Bits & Pieces

Coakley v. Cole


United States District Court for the Southern District of Mississippi, Northern Division

July 22, 2022, Decided; July 22, 2022, Filed

CIVIL ACTION NO. 3:22-cv-00251-TSL-LGI


2022 U.S. Dist. LEXIS 130224 *; 2022 WL 2911660


Core Terms

punitive damages, plaintiffs’, gross negligence, training, reckless, supervision, speed, allegations, hiring, claim for punitive damages, entrustment, traveling, vicarious

Counsel:  [*1] For James Coakley, Antonya Coakley, Wife, Plaintiffs: John L. Walker, Jr., LEAD ATTORNEY, WALKER GROUP, PC, Jackson, MS.

For Archie Franklin Cole, Jr., Hansen & Adkins Auto Transport, Inc., Defendants: David C. Dunbar, LEAD ATTORNEY, DUNBARMONROE, PLLC, Ridgeland, MS; Christopher G. Dunnells, DUNBARMONROE, PLLC, Ridgeland, MS.


Opinion by: Tom S. Lee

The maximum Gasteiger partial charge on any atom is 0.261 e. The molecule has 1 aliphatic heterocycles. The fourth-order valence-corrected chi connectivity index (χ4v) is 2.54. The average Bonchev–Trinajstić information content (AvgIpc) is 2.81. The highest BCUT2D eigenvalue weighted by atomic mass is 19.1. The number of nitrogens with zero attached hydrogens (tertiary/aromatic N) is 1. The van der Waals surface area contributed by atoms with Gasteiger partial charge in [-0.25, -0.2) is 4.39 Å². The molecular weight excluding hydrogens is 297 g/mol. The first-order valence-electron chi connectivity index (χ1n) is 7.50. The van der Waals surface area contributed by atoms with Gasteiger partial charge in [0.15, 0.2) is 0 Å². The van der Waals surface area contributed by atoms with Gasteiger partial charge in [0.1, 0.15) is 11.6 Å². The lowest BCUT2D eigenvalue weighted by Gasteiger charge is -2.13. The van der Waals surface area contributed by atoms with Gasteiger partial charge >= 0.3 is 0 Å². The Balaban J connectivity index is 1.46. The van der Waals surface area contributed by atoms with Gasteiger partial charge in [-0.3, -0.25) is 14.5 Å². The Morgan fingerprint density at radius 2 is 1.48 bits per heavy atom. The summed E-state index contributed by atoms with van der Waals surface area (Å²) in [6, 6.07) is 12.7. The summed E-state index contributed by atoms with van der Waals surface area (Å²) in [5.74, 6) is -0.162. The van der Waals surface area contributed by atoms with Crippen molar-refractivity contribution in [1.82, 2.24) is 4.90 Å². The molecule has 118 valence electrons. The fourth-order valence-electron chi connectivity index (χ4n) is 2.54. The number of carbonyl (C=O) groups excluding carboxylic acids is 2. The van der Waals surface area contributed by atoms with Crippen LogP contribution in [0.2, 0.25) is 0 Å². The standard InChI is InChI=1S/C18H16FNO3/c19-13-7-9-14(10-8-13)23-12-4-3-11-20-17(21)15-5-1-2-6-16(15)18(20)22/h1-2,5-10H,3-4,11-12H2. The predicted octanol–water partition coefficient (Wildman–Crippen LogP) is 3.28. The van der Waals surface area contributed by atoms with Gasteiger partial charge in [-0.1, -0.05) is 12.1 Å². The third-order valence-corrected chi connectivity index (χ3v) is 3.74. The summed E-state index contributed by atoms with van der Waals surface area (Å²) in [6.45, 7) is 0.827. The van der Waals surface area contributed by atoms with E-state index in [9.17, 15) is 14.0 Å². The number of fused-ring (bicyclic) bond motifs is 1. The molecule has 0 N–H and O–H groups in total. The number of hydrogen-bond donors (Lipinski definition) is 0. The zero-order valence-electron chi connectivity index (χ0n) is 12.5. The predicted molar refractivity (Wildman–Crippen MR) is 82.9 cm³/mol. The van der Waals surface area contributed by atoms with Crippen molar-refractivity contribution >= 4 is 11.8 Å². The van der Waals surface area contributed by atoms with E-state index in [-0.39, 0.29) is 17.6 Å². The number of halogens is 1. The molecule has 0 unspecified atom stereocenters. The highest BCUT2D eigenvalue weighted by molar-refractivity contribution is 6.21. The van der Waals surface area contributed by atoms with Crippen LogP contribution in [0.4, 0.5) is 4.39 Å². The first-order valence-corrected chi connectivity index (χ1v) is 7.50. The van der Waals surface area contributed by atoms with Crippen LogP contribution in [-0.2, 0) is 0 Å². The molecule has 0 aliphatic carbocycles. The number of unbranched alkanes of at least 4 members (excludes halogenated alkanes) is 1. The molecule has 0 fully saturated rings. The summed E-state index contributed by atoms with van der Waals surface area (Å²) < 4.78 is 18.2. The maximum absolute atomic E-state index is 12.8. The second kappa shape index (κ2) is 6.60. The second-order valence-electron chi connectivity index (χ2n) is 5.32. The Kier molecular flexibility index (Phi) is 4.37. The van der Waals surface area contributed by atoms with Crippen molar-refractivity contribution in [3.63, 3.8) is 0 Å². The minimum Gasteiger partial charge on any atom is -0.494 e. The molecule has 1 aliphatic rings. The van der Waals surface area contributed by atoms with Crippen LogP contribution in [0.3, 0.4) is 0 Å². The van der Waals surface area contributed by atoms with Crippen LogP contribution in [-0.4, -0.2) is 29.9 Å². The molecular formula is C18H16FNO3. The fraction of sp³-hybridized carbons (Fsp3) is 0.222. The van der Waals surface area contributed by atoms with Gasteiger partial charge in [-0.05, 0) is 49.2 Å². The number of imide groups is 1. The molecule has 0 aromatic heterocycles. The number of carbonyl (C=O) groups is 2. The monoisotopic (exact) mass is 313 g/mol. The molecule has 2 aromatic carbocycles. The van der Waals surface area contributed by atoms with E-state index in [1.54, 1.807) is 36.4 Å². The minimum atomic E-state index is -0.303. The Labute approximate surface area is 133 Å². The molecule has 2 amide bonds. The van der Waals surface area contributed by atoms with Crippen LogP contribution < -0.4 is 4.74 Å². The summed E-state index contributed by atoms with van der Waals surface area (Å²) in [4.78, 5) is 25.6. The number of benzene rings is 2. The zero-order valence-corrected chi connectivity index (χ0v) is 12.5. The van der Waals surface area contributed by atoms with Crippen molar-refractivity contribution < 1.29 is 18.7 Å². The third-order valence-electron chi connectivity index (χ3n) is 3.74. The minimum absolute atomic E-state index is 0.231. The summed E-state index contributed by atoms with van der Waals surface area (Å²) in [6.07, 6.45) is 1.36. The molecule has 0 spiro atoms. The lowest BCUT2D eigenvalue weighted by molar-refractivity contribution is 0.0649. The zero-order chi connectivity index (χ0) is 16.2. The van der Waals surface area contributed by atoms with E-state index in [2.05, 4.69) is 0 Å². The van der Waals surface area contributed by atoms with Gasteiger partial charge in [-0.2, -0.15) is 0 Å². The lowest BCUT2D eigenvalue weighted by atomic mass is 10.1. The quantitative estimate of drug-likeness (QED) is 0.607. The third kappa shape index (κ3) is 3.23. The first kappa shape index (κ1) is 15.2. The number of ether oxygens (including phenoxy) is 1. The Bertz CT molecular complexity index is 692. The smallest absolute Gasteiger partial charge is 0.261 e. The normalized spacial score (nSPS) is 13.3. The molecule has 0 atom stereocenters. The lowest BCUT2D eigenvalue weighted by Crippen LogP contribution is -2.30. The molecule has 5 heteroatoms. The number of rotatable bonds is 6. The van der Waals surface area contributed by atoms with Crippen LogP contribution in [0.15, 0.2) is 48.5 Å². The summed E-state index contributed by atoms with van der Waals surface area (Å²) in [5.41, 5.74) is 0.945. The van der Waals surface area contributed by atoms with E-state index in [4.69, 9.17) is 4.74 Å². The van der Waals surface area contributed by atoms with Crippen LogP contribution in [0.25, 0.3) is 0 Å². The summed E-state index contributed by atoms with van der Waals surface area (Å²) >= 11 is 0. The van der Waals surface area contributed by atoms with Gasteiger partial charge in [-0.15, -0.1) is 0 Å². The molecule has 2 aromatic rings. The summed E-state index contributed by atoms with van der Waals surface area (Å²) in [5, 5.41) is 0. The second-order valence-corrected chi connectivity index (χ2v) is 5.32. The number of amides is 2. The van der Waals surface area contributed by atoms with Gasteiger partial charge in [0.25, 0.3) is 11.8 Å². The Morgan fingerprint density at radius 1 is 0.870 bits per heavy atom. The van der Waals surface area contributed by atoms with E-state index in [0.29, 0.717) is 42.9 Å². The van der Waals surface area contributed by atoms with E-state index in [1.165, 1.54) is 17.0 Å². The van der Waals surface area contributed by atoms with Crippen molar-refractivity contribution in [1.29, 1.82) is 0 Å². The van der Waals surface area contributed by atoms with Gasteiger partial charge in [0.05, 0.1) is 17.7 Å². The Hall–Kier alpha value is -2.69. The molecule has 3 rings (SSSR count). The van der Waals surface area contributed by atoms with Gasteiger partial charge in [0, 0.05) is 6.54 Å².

Plaintiffs James Coakley and Antonya Coakley have brought the present action seeking damages stemming from an automobile accident in which a tractor-trailer owned by defendant Hansen & Adkins Auto Transport, Inc. (H&A), and operated by defendant Cole in the course and scope of his employment with H&A, crashed into the rear of the vehicle operated by James Coakley. Plaintiffs’ complaint demands actual and punitive damages from both defendants based on claims against Cole of negligence and gross negligence, and against H&A for vicarious liability and for negligence and/or gross negligence in its hiring, training, retention, entrustment and supervision of Cole. The cause is presently before the court on the motion of defendants, pursuant to Rule 12(c) of the Federal Rules of Civil Procedure, for judgment on the pleadings as to plaintiffs’ [*2]  punitive damages claim against Cole and their direct negligence and gross negligence claims against H&A. Plaintiffs have responded in opposition to the motion, and the court, having considered the memoranda of authorities submitted by the parties, concludes that the motion should be granted.